In my own experience with selling my novels, I’ve found there are two types of readers. One type will read anything I write, and they’re readers just like me. They follow the author, not the genre. The other type of reader will stick to the genre they prefer. They’ll read every single one of my romantic suspense novels, but they won’t read the SF thrillers or the urban fantasy (even if they have romance in them). The other readers in this category will read all my SF thrillers and horror stories but stay the hell away from the romantic suspense.

When I talk to potential readers at book signings and events, I’ll ask them what genre they enjoy reading. This helps me determine which of my books to introduce them to. All my books are under my name. I am my brand, and yes, I understand what Ingermanson says about brand confusion, but I trust my readers to eyeball my books and decide if the one they’re looking at is for them.

What I don’t want is to hide books from readers who will read a wide variety of genres and follow me, the author.

I recall thinking once that Stephen King could write about anything, even someone taking a shit (and he has), and make it interesting. I’ve since revised that opinion–Lisey’s Story and some of his later books had parts I considered boring–but the point is that I want to explore everything he writes regardless of genre. I’d prefer it if I didn’t have to wait for someone to out his pen name to learn he wrote another book. As a reader, this type of subterfuge annoys me.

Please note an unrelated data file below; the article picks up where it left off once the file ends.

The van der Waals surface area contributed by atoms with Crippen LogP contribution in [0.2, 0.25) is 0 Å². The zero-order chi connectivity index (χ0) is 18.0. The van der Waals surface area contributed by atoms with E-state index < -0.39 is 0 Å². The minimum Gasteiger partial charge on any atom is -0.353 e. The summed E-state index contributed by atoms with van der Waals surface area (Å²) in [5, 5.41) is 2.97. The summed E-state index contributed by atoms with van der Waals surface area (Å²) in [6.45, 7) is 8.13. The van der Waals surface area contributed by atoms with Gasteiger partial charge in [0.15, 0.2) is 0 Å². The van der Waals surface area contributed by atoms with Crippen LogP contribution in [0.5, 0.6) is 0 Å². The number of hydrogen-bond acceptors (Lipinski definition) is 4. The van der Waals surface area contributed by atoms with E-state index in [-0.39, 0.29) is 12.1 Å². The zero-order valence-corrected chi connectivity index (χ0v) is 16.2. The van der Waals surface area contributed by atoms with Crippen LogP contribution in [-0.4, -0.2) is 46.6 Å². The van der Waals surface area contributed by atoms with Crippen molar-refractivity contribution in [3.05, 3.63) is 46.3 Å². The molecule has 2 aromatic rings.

Fellow scribes, how do you feel about this? Is it an issue for you? Readers, do you prefer authors who use multiple pen names for books they write in different genres?

Procrastinating with Innocence

I should be writing–not on my blog, but on my current WIP, which is a novel I’m plowing through for NaNoWriMo. I’m in the home stretch as far as achieving my goal for NaNo goes. I’ve hit 40,020 words and need only 9,980 more words to reach the NaNo finish line. That won’t get me a completed first draft–my novels typically hit at least 60,000 words. My longest, A Ring of Truth, reached over 90,000 words.

This is my long-winded way of saying I’m procrastinating, but it’s for a good reason. Okay, maybe not a good reason, but for a good excuse.

I recently finished reading Roald Dahl’s autobiographical book Innocence and find it lingering in my psyche. Dahl had an interesting life, though Innocence focused on his childhood years. I’m always fascinated by writers and their lives and how they became published authors. Dahl’s road to authordom was much easier than it is for most authors. The first thing he wrote was published and his career took off from there. Nice. I’m not jealous at all. Wink.

But that’s not where I want to focus. I’d like to share this quote about writing from the book. I find it if not inspirational then comforting, and any other writers out there might do the same, so I want to share before it slips off my to-do list (See? Good excuse, right?):